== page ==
Chip And Joanna Gaines Share 'Uncomfortable' Conversation On Race With Emmanuel Acho

Chip And Joanna Gaines Share 'Uncomfortable' Conversation On Race With Emmanuel Acho

In this video about racial injustice, Chip and Joanna Gaines sit down with their children and Emmanuel Acho to learn together and share an ‘uncomfortable’ conversation about race.


Emmanuel Acho is a FOX Sports analyst and former NFL player. And in the Summer of 2020, he began hosting a social media video series called Uncomfortable Conversations with a Black Man. The idea behind the series is to provide a safe place to have the tough, sometimes uncomfortable conversations about race relations. The types of conversations that are needed to foster compassion and healing. And with the goal of bringing all of God’s children together in mutual respect and harmony.

“I realized I could stand in the gap and bridge the gap and communicate the message that my black friends have to my white brothers and sisters who can help alleviate our problem in society,” Emmanuel shared. “I felt called, I felt commissioned to deliver the message.”

Chip and Joanna wanted to talk about the racial turmoil with their family, and they knew that it was an important conversation where they could all learn from Emmanuel.

“When I saw your video… I mean, bottom line, our family wants to hear what you have to say,” Chip explained.

Later, Chip went on to share an analogy about how cancer has not directly affected his family, but how they have become big advocates to help fight cancer. The same is now true for them and racial injustices.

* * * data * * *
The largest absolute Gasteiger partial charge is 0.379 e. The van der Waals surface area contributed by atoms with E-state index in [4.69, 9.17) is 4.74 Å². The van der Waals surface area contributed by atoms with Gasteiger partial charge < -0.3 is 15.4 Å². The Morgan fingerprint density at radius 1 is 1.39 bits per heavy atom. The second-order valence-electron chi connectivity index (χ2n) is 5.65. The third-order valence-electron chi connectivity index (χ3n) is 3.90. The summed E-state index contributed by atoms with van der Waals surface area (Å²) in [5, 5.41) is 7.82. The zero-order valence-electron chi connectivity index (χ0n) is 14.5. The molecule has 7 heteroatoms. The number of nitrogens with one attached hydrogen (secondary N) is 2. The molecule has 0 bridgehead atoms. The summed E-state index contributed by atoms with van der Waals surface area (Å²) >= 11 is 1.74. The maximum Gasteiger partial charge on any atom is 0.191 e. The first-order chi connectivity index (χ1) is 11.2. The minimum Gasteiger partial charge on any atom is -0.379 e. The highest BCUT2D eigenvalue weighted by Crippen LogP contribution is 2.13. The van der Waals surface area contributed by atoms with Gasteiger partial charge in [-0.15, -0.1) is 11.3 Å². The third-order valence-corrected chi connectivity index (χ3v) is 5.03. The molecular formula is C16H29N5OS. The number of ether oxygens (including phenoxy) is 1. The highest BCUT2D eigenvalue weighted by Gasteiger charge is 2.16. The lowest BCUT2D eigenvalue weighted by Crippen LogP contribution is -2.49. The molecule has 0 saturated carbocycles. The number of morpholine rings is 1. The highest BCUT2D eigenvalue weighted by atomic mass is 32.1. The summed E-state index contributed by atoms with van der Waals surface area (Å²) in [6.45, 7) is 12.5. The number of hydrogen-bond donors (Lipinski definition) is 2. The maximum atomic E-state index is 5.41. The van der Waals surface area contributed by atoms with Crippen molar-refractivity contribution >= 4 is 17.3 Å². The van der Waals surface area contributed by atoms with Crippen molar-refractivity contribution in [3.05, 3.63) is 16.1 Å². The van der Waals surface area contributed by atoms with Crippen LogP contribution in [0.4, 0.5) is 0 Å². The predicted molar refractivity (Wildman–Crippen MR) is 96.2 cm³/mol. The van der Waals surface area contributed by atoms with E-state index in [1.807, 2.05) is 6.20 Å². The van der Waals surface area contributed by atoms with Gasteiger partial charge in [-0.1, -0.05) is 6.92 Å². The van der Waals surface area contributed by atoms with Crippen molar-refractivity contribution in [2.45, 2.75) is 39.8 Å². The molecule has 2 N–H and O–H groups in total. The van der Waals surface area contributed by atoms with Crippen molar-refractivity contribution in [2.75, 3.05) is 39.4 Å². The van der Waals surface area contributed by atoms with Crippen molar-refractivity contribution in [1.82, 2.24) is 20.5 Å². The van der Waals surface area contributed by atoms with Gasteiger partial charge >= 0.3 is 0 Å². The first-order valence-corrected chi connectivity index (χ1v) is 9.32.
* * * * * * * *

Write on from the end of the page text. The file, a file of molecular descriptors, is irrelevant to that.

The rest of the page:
“I don’t have a whole lot of personal experience with cancer and the challenges that people face in that way. But I’m telling you, once I learned about it and understood it and it affected my soul — I couldn’t unforget it,” Chip explained. “And when I saw your video, I couldn’t unforget it… It was like a light bulb went off in my head and I was like, ‘I think I’ve been blind to this reality for maybe my whole life.'”

Chip then asks Emmanuel, “How do we attack and solve a problem that I would say some people in our community don’t even understand that we’ve got?”

“I think that in America we have to remember history is meant to be remembered but history isn’t always meant to be celebrated,” Emmanuel shares. “I think that we have racism so engrained into our culture, we don’t even realize we are blind to it.”

Both the Gaines family and Emmanuel Acho have a desire for a better future for this country. And the conversation they had was truly powerful and inspiring.

“Do we still have a long way to go? No doubt about it. But I am hopeful to a degree because of this — because of interactions like this. And more importantly, because of you all,” Emmanuel said, gesturing toward Chip and Joanna Gaines’ kids. “If we truly want to bring forth change it not only starts with you and I, but it’s also about the next generation.”